Hershey, Pennsylvania

Coordinates: 40°16′42″N 76°39′4″W / 40.27833°N 76.65111°W / 40.27833; -76.65111
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Hershey Kiss-shaped street lamps in downtown Hershey
Hershey Kiss-shaped street lamps in downtown Hershey
The Sweetest Place on Earth[1]
Location of Hershey in Dauphin County (right) and of Dauphin County in Pennsylvania (left)
Location of Hershey in Dauphin County (right) and of Dauphin County in Pennsylvania (left)
Hershey is located in Pennsylvania
Hershey is located in the United States
Coordinates: 40°16′42″N 76°39′4″W / 40.27833°N 76.65111°W / 40.27833; -76.65111
CountryUnited States
 • Total14.42 sq mi (37.34 km2)
 • Land14.30 sq mi (37.03 km2)
 • Water0.12 sq mi (0.30 km2)
411 ft (125 m)
 • Total13,858
 • Density969.23/sq mi (374.23/km2)
Time zoneUTC−5 (Eastern (EST))
 • Summer (DST)UTC−4 (EDT)
ZIP Code
Area code717
FIPS code34-71385
GNIS feature ID1176895
DesignatedMarch 2, 2003[4]

Hershey is an unincorporated community and census-designated place (CDP) in Derry Township, Dauphin County, Pennsylvania, United States. It is home to The Hershey Company, which was founded by candy magnate Milton S. Hershey, and Hersheypark, an amusement park.

The community is located 14 miles (23 km) east of Harrisburg and is part of the Harrisburg metropolitan area. Hershey has no legal status as an incorporated municipality, and all its municipal services are provided by Derry Township. The population was 13,858 at the 2020 census.[5]

Hershey is also located 75.2 miles (121.0 km) southwest of Allentown and 94.5 miles (152.1 km) northwest of Philadelphia.


The town was founded by Hershey in 1903 for the company’s workers, and their homes had modern amenities such as electricity, indoor plumbing, and central heating. The town had a public trolley system, a free school to educate the children of employees, a free vocational school to train orphaned and underprivileged boys, and later an amusement park, golf courses, community center, hotel, zoo, and a sports area.[6]

The purpose was to provide "a perfect American town in a bucolic natural setting, where healthy, right-living, and well-paid workers lived in safe, happy homes."[7]: 115  In 1937, a strike and occupation at the chocolate factory ended violently when some strikers were severely beaten by a rally loyal to the company.[7]: 218 [8]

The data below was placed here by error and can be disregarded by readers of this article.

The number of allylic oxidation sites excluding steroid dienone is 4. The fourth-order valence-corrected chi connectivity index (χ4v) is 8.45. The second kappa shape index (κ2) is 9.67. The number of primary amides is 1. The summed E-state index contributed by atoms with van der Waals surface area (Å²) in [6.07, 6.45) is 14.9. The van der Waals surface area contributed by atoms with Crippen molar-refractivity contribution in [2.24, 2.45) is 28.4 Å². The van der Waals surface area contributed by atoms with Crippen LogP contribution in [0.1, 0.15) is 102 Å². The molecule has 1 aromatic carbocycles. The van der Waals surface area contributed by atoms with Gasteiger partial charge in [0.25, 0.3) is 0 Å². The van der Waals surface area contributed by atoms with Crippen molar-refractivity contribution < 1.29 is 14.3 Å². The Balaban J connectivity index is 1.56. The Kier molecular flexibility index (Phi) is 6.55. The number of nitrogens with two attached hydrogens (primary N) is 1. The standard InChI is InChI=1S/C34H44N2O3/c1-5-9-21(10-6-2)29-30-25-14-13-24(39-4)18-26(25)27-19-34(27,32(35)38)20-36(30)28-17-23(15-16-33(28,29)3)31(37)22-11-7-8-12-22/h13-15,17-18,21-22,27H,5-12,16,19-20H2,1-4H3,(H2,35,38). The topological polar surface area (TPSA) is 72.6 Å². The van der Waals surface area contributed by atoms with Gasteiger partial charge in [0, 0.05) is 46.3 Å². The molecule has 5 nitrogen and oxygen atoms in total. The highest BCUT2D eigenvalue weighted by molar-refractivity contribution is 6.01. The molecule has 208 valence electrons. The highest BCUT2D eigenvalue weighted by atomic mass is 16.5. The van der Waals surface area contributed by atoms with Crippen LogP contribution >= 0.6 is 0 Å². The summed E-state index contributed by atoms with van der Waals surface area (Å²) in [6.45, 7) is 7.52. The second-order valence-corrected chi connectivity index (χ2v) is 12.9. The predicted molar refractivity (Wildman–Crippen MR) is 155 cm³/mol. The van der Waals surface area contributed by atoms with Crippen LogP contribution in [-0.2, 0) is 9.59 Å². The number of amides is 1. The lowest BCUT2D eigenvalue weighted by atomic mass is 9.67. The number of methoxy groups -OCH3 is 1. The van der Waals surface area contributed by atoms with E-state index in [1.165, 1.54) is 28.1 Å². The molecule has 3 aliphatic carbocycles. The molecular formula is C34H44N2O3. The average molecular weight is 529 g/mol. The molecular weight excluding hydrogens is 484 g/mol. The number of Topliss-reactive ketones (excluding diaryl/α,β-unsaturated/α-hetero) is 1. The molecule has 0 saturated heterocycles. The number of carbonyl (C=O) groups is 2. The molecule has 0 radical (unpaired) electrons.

Hershey is located in southeastern Dauphin County, in the center and eastern parts of Derry Township. It is bordered to the east by Palmdale (also in Derry Township) and by Campbelltown (in South Londonderry Township, Lebanon County). To the west is the borough of Hummelstown. Over half the population of Derry Township is within the Hershey CDP.

According to the U.S. Census Bureau, the Hershey CDP has a total area of 14.4 square miles (37.3 km2), of which 14.4 square miles (37.2 km2) is land and 0.058 square miles (0.15 km2), or 0.41%, is water.[9]



As of the 2020 census, there were 13,858 people living there. Hershey was made up of 82.3% White, 5.5% Asian, 2.7% African American, and 1.1% in other categories. 10.7% identify as Hispanic or Latino.[5]


As of the 2010 census, there were 14,257 people living there. Hershey was made up of 83.5% White, 6.6% Asian, 6.2% African American, and 3.5% in other categories. 3.4% identify as Hispanic or Latino.[10]

Historical population
U.S. Decennial Census[11][3]


U.S. Route 422, also known as Chocolate Avenue, runs through the center of Hershey, and U.S. Route 322, also known as Governor Road, passes south of the center. The two highways merge at the western end of Hershey at an interchange with Pennsylvania Route 39. US 422 leads east 43 miles (69 km) to Reading, and US 322 leads southeast 28 miles (45 km) to Ephrata and west 15 miles (24 km) to Harrisburg, the state capital. Route 39 provides access to Hersheypark and Chocolate World, located in the northern part of the CDP, and continues north 6 miles (10 km) to Interstate 81 at Skyline View.